No plans to shut down POS business, clarifies PhonePe co-founder Rahul Chari

-Tarush Bhalla (yourstory.com)

In October 2017, Bengaluru-based payments company PhonePe launched its indigenous Point of Sale (PoS) calculator, powered by Bluetooth technology. Less than a year later, media reports claim that the company is looking to shut down this business given manufacturing hurdles, and reluctance from sellers.

When YourStory reached out to Co-founder Rahul Chari, he had a different story to tell. Having deployed close to 10,000 PoS devices already, he claims there is demand from not just the home market, but also overseas markets in South Asia and Africa. The company, though, is choosing to focus on the Indian market, and actively looking to deploy another 50,000 PhonePe calculators by November.

Edited excerpts of an interview with Rahul:

YS: There are rumours that PhonePe is looking to scale down its PoS business. What is your take on this?

Rahul Chari: The PoS business is my pet project, so I can definitely confirm that there are no such plans. We agree that deployments have been slower than what was expected, but there is no effort to slow down or kill the business.

Our background is more inclined towards software and scaling internet businesses, so it took us some time to understand the supply chain side of the business. Having deployed close to 10,000 PoS devices, we can say we have got our supply chain finally right. Just next week, we are expecting a shipment of 40,000-60,000 devices, which will be deployed latest by November.

YS: Where will PhonePe deploy the new devices?

RC: There are two active used cases where we see the new batch being deployed. One is petrol pumps; that is where two-thirds of the upcoming batch will be deployed, while the rest will go into organised offline retail players like Mother Dairy.

Thereafter, we will procure another batch of 100,000 devices by January next year.

YS: What were the manufacturing challenges for the PoS business?

RC: The problem was that we could not understand the manufacturing pipeline, and didn’t anticipate the Chinese New Year. So, we had to change our manufacturer. Another issue was the sturdiness of the device – if it fell, the back casing would fall out. Fixing some of these aspects put us a little behind in our schedule.

To solve some of these issues, we have two vendors now. We are also looking to hire an Indian vendor to make this indigenous device a ‘Make in India’ story, but we are facing challenges with the pricing.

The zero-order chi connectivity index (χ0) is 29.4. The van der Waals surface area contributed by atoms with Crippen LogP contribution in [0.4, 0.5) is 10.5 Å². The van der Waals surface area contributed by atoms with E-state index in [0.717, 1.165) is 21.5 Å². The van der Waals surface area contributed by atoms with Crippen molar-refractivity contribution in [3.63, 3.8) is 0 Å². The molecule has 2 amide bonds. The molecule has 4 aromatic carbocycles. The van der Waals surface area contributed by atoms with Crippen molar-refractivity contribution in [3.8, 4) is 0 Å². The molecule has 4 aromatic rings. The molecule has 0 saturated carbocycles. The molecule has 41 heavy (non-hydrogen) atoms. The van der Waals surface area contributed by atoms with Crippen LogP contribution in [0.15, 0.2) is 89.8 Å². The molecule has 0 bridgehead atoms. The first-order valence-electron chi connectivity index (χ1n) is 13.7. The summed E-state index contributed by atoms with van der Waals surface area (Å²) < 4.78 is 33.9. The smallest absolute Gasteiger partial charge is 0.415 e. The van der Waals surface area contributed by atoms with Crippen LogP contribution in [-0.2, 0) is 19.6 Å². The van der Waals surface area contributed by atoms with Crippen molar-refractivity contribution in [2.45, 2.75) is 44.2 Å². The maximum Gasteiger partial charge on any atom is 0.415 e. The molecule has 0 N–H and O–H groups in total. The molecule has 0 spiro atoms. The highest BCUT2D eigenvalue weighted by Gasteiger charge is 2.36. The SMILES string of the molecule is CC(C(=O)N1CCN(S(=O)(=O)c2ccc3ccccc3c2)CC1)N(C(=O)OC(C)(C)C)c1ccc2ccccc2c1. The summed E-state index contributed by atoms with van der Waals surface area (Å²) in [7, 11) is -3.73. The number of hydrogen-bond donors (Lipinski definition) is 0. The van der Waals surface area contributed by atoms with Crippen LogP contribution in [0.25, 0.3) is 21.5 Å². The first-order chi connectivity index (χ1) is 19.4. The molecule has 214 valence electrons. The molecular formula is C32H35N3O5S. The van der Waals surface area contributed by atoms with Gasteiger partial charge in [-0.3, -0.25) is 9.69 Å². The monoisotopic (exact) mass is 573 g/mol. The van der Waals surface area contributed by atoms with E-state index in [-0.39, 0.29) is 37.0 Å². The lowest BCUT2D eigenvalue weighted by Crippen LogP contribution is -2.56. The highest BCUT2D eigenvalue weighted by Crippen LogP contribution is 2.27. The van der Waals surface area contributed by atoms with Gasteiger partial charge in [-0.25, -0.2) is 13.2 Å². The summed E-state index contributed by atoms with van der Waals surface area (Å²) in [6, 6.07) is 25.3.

YS: What is the kind of traction that PhonePe is seeing with its PoS calculator?

RC: We have deployed close to 10,000 PoS devices. Of these, 75 percent are active, registering more than one transaction every day. At fuel outlets, of all the payments via PhonePe, 50 percent are on the PoS device, and the rest through QR codes. On average, these devices see close to 32-45 transactions daily at fuel outlets.

YS: What is the manufacturing cost of these PoS devices? Do you see PhonePe charging merchants for the same?

RC: At the moment, the device is free of cost for merchants, but we are looking to charge merchants in future. At an overall manufacturing level, the cost of one PoS device was close to $10. We have managed to reduce the manufacturing cost by a dollar (on each device) in the current batch.

YS: What can we expect from PhonePe in terms of its PoS strategy?

RC: Definitely, more variants. Looking at the feedback from merchants, we are looking to create low-cost printers for our PoS devices. We are already piloting with 500 such devices in the market. We are also looking to have a larger display which can also accommodate a dynamic QR, merging the two form factors. And we plan to do all this while keeping the cost of the device low.

We aim to roll out newer variants in the market by the January batch. The cost of manufacturing these variants, though, will be a bit higher.

YS: So, how does PhonePe plan to popularise the PoS business with unorganised retailers?

RC: We definitely anticipate demand, especially from general stores. But, we want to first deploy QR codes with unorganised retailers because we feel there is a certain volume that needs to be reached before it makes sense for them to upgrade to a PoS device.

Any merchant who sees transaction volumes in double digits on a daily business is right for the PoS proposition.

YS: Why is PhonePe concentrating on the organised retail space? What are the company’s plans to penetrate the offline space?

RC: The reason we have focussed on organised retailers like McDonalds or KFC is due to the visibility and access. So, it is definitely a deliberate approach. Also, the unorganised space requires a lot of feet on the street, and the kind of effectiveness in terms of transactions and visibility is a little slow.

We crossed the 2-million-transaction mark last month at offline organised outlets, and look to scale this number to 10 million by December. In coming months, we will look at the unorganised retail segment, and will deploy manpower to increase our presence in the offline segment. We have already started to set up satellite offices in multiple places.

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